Friday, July 18, 2014

News: Rotherham's Digital Region costs revealed


Rotherham Council has set aside £9.58m to cover its share of the costs of the failed Digital Region superfast broadband project.

The council, along with the other three authorities in South Yorkshire joined with the now defunct regional development agency Yorkshire Forward in 2006 to progress plans to bring continuous 25mb+ broadband to over 97% of South Yorkshire. At the time it was clear that BT had no plans to upgrade its own network in the region.

Work on installing the Digital Region network started in 2009, and by 2012, completion of phase one of the project saw 80% of homes and businesses within South Yorkshire able to be linked to the network.

A combination of delays in appointing a contractor to build and run the network, failing to adjust as necessary in a fast-moving business sector and zero income risk being allocated to the network operator made the business hopelessly uncompetitive.

With only 3,000 of the 100,000 customers it needed, the remaining shareholders agreed to halt their search for a private sector partner and begin a managed closure of the fibre optic network. The network will be switched off on August 14 and assets are being sold to Geo Networks, part of the American Zayo Group.

Recent estimates from Sheffield Council put the cost of closure at £83m and it is not yet clear if the sale of the assets will allow local businesses and consumers to utilise the fibre network.

A funding agreement was signed by all shareholders in February 2014 to ensure that sufficient funds were made available to enable services to be migrated without interruption of business and to enable the company to meet its debts. According to Rotherham Council this has not involved the shareholders having to provide any additional funding to that already committed. In its case this comprises £2m of capital loans as the Council's contribution towards deployment of the network and up to a further £7.58m of support agreed in 2011/12.

A restructure of the company to support its orderly closure was approved by the shareholders in June. This will involve the £3.736m advanced by Rotherham Council up to and including 2013/14 being converted into a new class of shares.

The figures were revealed in the council's latest set of unaudited accounts.

The project was financed by contributions from local authorities and included £30m from the European Regional Development Fund (ERDF).

Last year, the then Minister of State for Business and Enterprise, Michael Fallon, described the previous Digital Region project as "deeply flawed" as it had failed to attract customers.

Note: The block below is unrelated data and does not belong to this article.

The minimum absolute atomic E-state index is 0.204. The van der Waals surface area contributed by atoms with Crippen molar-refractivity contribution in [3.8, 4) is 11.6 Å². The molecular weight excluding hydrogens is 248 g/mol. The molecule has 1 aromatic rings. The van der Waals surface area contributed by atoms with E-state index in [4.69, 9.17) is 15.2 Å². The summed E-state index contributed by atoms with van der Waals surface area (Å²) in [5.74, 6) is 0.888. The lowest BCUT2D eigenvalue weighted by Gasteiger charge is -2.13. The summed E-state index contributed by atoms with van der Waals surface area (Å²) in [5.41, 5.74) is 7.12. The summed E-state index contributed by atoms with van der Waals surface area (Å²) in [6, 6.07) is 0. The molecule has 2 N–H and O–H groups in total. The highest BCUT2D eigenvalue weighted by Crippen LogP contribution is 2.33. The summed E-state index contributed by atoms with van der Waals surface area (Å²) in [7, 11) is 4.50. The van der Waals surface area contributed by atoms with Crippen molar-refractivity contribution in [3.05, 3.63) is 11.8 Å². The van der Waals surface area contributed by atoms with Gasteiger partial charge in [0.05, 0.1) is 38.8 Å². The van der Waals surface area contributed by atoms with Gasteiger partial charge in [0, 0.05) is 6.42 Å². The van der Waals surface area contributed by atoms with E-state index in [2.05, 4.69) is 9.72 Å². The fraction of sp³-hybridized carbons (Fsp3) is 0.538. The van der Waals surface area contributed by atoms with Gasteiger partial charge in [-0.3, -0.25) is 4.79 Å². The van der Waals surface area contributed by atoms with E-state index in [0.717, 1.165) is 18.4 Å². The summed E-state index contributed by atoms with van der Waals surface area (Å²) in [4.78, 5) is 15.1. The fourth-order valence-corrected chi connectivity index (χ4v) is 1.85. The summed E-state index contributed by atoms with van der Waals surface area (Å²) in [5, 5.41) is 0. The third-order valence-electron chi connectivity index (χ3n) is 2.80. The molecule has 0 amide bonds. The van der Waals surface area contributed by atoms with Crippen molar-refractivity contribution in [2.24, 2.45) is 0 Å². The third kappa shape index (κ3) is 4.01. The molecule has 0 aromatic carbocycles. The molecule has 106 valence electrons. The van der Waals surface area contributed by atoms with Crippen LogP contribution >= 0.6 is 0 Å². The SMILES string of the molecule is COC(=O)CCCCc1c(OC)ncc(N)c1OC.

Following the closure of Yorkshire Forward, the government has had to agree to provide at least 45% of the funding (up to £45m) to cover a significant proportion of the repayment of the ERDF grant which has to be paid back to Brussels, because the original conditions were not fulfilled. It will also pay a proportion of the contract due to the original operator, Thales.

External auditors, KPMG are set to specifically focus on the estimated costs associated with the orderly and managed closure of Digital Region Ltd as part of its ongoing audit of Rotherham Council.

Cllr Roger Stone, leader of Rotherham Council, said last year: "Within such a groundbreaking, complex and challenging project there were inevitably many risks including generating sufficient business to achieve the project’s overall aims. The unexpected introduction of BT and other network operators into the market and the fall in broadband prices had meant that the revenues Digital Region expected to generate have not been realised."

The millions for Digital Region come at the same time as Rotherham Council's latest budget included a £23m savings package put together in response to further massive reductions in Government funding. £70m has been cut from its budget since 2010.

Rothbiz revealed last week that Rotherham Council has agreed to underwrite the required local funding contribution of £1.596m in order to allow a contract to be signed with BT for another broadband project. It will also contribute a contingency budget of £124,000 and £112,500 towards the costs of employing staff to manage the provision of superfast broadband to the rest of the region.

Images: Digital Region


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